Oh yes, Niagara Falls. Referring to J, my dad said, “Who visits Toronto for the first time without going to the Falls?!” Yea, I hadn’t thought of that, but after he suggested we stay overnight at Niagara, I was sold. I got to see the falls frozen AND lit up at night? Sign me up. In the end, it was less about J seeing Niagara than me taking as many photos of the falls as I could. Not only were the falls frozen, so were my hands!! It was cold AND windy, the worst combination, but I couldn’t resist taking some long-exposure shots, this being my favourite one. Such a majestic view, and only we would be foolish to stick around for long as there was almost no one else out that night, compared to the always-jammed-packed tourist areas during the summertime. Worth it? A million times yes!

And this was yet another phenomenal view – barren, skeletal branches of trees along the cliff the next morning. There was a short stretch right by the large Horseshoe Falls where the trees seemed like they had been stripped of life, and as the car passed by I had to say, “Stop! I need to get off a take some photos!” In fact, it was raining that morning, and the raindrops got on my camera lens but serendipitously resulted in a blurry effect. I thought the photo were ruined at first but upon further inspection, I really liked the way it turned out! It was almost intentional, but not. It felt even a bit ghostly and delusional, as if I were dreaming…of running back to the warmth of the car because the rain was freezing!!!

Time to meet with some good friends and the ones I couldn’t miss every time I visit Toronto were Florence and Darwin and their daughter Elissa (my sister tagged along too). Florence was my university housemate for three years and from seeing each other every day, we now only reunite maybe once a year at most, but it’s always the most anticipated meet-up in Toronto. Love and miss you!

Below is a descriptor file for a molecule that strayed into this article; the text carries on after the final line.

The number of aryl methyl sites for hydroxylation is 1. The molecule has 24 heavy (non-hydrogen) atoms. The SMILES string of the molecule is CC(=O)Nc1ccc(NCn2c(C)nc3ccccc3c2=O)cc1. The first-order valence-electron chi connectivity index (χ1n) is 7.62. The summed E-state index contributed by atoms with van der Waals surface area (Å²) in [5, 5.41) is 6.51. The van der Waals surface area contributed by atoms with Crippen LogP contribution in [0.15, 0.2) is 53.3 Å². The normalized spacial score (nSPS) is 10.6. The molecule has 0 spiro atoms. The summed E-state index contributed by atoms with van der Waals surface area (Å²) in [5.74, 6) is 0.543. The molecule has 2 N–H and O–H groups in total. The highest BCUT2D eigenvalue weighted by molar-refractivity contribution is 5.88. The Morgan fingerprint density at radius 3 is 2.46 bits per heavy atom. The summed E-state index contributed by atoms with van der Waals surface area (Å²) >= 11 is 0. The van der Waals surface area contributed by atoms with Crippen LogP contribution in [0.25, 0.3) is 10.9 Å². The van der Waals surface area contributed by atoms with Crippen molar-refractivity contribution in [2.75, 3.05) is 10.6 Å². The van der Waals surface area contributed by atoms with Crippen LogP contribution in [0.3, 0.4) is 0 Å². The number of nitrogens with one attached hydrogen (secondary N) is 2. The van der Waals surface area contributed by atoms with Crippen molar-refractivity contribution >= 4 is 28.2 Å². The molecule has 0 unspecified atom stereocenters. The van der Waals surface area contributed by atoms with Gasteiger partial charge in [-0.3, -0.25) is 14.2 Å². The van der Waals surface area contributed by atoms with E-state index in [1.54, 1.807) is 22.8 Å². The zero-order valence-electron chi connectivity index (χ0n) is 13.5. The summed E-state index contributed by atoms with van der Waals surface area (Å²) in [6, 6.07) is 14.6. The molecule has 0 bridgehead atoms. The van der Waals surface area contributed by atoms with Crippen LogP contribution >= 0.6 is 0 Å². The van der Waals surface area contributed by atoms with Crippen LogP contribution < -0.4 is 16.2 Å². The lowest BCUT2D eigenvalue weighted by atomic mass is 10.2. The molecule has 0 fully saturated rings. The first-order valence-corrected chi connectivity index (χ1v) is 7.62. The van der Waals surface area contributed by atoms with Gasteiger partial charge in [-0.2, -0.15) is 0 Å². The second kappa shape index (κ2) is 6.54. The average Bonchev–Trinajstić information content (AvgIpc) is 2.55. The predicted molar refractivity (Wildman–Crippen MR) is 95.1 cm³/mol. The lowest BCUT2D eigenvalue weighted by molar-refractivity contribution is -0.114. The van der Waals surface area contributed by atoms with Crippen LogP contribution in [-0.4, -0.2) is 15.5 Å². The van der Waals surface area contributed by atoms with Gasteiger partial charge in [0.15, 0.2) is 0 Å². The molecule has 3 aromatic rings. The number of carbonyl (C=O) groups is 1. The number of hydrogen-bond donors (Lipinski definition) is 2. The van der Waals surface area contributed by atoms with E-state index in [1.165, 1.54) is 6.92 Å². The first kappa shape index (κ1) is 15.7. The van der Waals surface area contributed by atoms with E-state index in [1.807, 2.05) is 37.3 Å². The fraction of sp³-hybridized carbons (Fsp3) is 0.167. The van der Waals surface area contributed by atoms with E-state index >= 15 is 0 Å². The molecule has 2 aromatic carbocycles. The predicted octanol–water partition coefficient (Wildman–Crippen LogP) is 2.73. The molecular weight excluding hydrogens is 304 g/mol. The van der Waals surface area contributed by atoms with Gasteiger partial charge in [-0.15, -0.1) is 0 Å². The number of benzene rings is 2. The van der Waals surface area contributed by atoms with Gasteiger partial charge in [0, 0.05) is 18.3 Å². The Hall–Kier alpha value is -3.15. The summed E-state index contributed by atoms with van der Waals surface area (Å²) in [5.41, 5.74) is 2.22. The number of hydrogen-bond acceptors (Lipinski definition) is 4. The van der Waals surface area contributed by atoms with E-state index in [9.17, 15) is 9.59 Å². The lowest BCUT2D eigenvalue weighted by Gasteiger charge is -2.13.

Because J is the most unromantic man in the universe (whom I love anyway), I decided to at least try to be a bit romantic and get him something for Valentine’s Day – a cute bear holding a chocolate rose. OK, I admit it, I got the bear because I thought he was too cute. What’s yours is mine anyway, no? ^_^

Finally, another group photo with the fam AND the food that we had for the home-cooked meal. There’s we go, that’s the more typical “dad expression”, which my sister says is like a bulldog. Oh, what a delicious meal and what a lovely reunion with my dearest ones on the entire planet. Chinese New Year is just an official reason to go home but now that I’m so far away from Toronto, any reason to go home is a good reason. Let’s just not mention the amount of weight that I gained from eating so much good food during those two weeks…

December 2018

With the end of 2018 also came the end of December…or it really should be the other way around, but I like a little bit of plot twist πŸ˜‰ The monthly photos continue as Wuhan entered winter in full swing, without central heating of course as we’re considered to be in the “southern” part of China according to the heating division. It’s harsh, alright, very harsh, but what doesn’t kill me makes me stronger! Here is December 2018 in nine photos.